A woman washes her hands, then slowly, deliberately drops her wedding ring down the drain of the sink. Her iPhone screen shows several “Fuck you” texts from her ex, David. In the next scene, she’s inhaling several bags of chips and chocolate bars and, between gasping breaths, slamming a can of Coca-Cola. It can’t be any less subtle than this: No Light and No Land Anywhere, directed by Amber Sealey and executive-produced by Miranda July, is woman-on-the-verge-of-a-nervous-breakdown cinema.
Romantic comedies are always looking to reinvent themselves, and Rachel Israel’s debut feature, Keep the Change, arrives as a fresh iteration that still calls back to the genre’s Nora Ephron–wave classics. The story follows the familiar arc of an ornery guy falling for a sweet girl, but what’s new is that the protagonists, David and Sarah — and the nonprofessional actors who play them (Brandon Polansky and Samantha Elisofon) — are autistic. I know what you’re thinking: That’s tricky territory.
Welcome to "Reel Women," a column highlighting important women in the world of cinema, from on-screen characters to real-life filmmakers. It’s a shame that the name “Chantel Mitchell” doesn’t ring bells like her fellow ’90s teen comedy classmates Cher Horowitz or Laney Boggs, though Chantel, the protagonist of Leslie Harris’s 1993 debut film Just Another Girl on the I.R.T., has enough spirit and sass to warrant a spot in the roster’s top tier. And it doesn’t take very long to find that out.
@faggiecheung@grahamcarterr rube LOL but ya this bitch tried to guilt me by saying "u rly want me to kick a KID out from my seat WOW" when there were plenty single seats around and then she went out and bought popcorn w/ 5 mins left of the movie
Muck Rack makes it simple to find people, tweets, or articles that mention any name, keyword, company, hashtag etc. We've compiled this guide to help you make the most of your search.
Selecting a term
Start searching tweets, articles from media outlets, articles mentioned in tweets, journalists'
names, titles and bios with some suggested searches:
Companies or Topics (e.g. iPhone, Microsoft)
Phrases (e.g. "cloud computing") — use quotes to keep the terms together
Twitter handles (e.g. @username) — returns those who have mentioned or replied to
Names (e.g. "David Pogue")
Hashtags (e.g. #sxsw, #london2012)
Bio details (e.g. vegan, Olympics, father)
Muck Rack's Advanced Search allows for many boolean operators.
Find results that mention multiple specified terms, use AND or
+. For example, ensure each result contains both Elon Musk and Mark Zuckerberg by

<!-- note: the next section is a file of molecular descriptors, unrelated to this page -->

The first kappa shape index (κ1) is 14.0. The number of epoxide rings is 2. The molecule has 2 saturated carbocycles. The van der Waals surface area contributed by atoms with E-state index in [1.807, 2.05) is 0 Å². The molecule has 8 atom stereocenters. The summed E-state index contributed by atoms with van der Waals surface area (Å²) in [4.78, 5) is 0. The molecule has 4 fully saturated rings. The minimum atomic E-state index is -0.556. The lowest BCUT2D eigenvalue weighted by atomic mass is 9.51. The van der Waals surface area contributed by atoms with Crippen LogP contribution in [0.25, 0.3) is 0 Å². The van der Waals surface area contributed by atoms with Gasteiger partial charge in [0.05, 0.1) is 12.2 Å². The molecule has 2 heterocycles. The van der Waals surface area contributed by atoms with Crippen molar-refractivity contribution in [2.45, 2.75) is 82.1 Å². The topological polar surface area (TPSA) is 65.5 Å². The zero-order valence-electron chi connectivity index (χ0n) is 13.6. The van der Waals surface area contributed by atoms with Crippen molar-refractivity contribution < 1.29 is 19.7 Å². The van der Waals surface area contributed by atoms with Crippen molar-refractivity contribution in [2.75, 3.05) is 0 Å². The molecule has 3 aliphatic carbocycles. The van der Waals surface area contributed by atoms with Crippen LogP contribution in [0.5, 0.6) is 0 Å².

searching Musk AND Zuckerberg or Musk + Zuckerberg.
Use the operators OR or , to broaden your search when you'd like either of
multiple terms to appear in results. (This is the default behavior of our search when no operators
are used). For example, results will contain either cake or cookie by searching cake OR cookie or cake,cookie
Use NOT or - to subtract results from your search. For
example, searching Disney will yield results about the Walt Disney Company as well as Walt Disney
World Resort. To exclude mentions of Disney World, search for Disney -World or Disney
When using one of these operators with a phrase, enclose it in quotation marks. For example, you can
find results about smartphones excluding Apple's iPhone 4S by searching smartphone -"iPhone
Exact case matching or punctuation
If you're searching for a brand name or keyword that relies on specific punctuation marks or capitalization, you can
find results that match your exact query by adding matchcase: before the keyword you're searching for, like matchcase:E*TRADE .
Use parentheses to separate multiple
boolean phrases. For example, to find journalists talking about having fun in Disney World or
Disneyland, search for ("disney world" OR disneyland) AND fun.
An asterisk can be used to search for any variation of a root word truncated by the asterisk. For example, searching for admin* will return results for administrator, administration, administer, administered, etc.
A near operator is an AND operator where you can control the distance between the words. You can vary the distance the near operation uses by adding a forward slash and number (between 0-99) such as strawberries NEAR/10 "whipped cream", which means the strawberries must exist within 10 words of "whipped cream".